Review: Edison 2.0 Wedges

What You Need To Know

  • The Edison 2.0 wedges are the next generation of scoring clubs designed with the amateur golfer in mind by famed club designer Terry Koehler
  • The 2.0s come in every loft from 45° to 60°, feature a variety of KBS shafts and are built to each players exact specifications
  • Available as a single, 3-wedge set or 4-wedge set, the 2.0 retails for $199.95 with discounts for the sets

How do you improve one of the best wedges to ever be brought to market with amateur golfers in mind? 

That was the question facing Terry Koehler and his team at Edison Golf in the intervening years since the successful launch of their first generation of wedges.

But before getting into what’s new and improved in the 2.0s, it’s best to first understand the mission of Koehler and his company. Simply put, they put the amateur golfer first. In a golf equipment world where engineering golf clubs for the best players in the world drives innovation, Koehler looked at the consumer landscape and realized that the vast majority of folks who pick up golf clubs will never sniff the big time.

As a result, he went to work studying 60,000 different wedge fitting reports and found something that shouldn’t surprise you: amateur golfers hit the ball in a far larger dispersion area on the face than the pros. We’ve all seen the wear marks that pros put on their clubs — it’s roughly the size of a penny right between the 2nd and 5th grooves on the club. When you see an amateur’s wear pattern, it’s closer to the size of a half dollar and a few grooves higher.

What that means is that most recreational golfers are not getting the most out of their wedges on their most common strikes, and they’re getting even less out of their mishits. And with that, the Edison Wedge was born: a recreational player’s wedge that delivers Tour-level performance throughout the face.

What Technology Is In Edison Wedges?

The above illustration of the strike zone on the wedges was the driving thought process in designing these clubs. Similar to what we’ve come to know and expect in our more forgiving iron sets, hybrids, fairway woods and drivers was simply not available in some of our most oft-used clubs.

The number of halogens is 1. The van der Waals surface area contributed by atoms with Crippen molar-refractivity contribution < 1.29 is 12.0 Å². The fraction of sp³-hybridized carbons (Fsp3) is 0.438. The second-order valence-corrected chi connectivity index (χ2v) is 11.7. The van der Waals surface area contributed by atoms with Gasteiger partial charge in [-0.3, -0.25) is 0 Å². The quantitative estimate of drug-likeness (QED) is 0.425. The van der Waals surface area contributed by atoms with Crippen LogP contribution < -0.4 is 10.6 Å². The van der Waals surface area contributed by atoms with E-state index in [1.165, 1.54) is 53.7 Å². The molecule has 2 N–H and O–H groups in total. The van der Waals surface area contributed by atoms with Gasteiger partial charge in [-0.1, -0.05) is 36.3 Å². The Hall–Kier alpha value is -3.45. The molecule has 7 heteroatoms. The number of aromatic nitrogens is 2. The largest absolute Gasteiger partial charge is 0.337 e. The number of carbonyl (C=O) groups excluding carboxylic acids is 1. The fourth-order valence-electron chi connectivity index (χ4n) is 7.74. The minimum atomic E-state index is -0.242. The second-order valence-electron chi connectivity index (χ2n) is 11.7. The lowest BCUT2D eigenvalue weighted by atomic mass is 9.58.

Again, that’s because the best players in the world have become so adept at using these stagnantly-designed clubs that their mishits are so few and far between that innovation hasn’t been necessary. So why have the major OEMs built players irons, game-improvement irons and giant, forgiving driver faces? Because the consumer required it. 

“(Wedges are) historically the lowest priced club on the rack,” Koehler said back in a 2019 interview. “Putters are $250 to $500, drivers are now $500, and wedges are now $150, and they’re bought one at a time. Second, it’s a million-unit-a-year category at the lowest price, versus 2.5 million units a year of $500 drivers, 2.5 million units a year of $400 putters, and 800,000 to a million units a year of irons sets. The economics of it doesn’t cause companies to say we’re really going to emphasize wedges.”

Bucking convention, Koehler went to work adding more weight and forgiveness to his wedges, adding 42% more mass behind the grooves higher in the face where recreational golfers strike the ball “making the smash factor as consistent as possible across the entire face, so those not-so-good shots turn out more like your best,” as their website states. 

Add in the patented Koehler Sole — a one-size-fits-all, versatile bottom of the club that removes the headache of figuring out what bounce and grind you need — a variety of shaft optimizations, customizable loft, lie and length options and you have a wedge that doesn’t look like the others on the market, and that’s on purpose.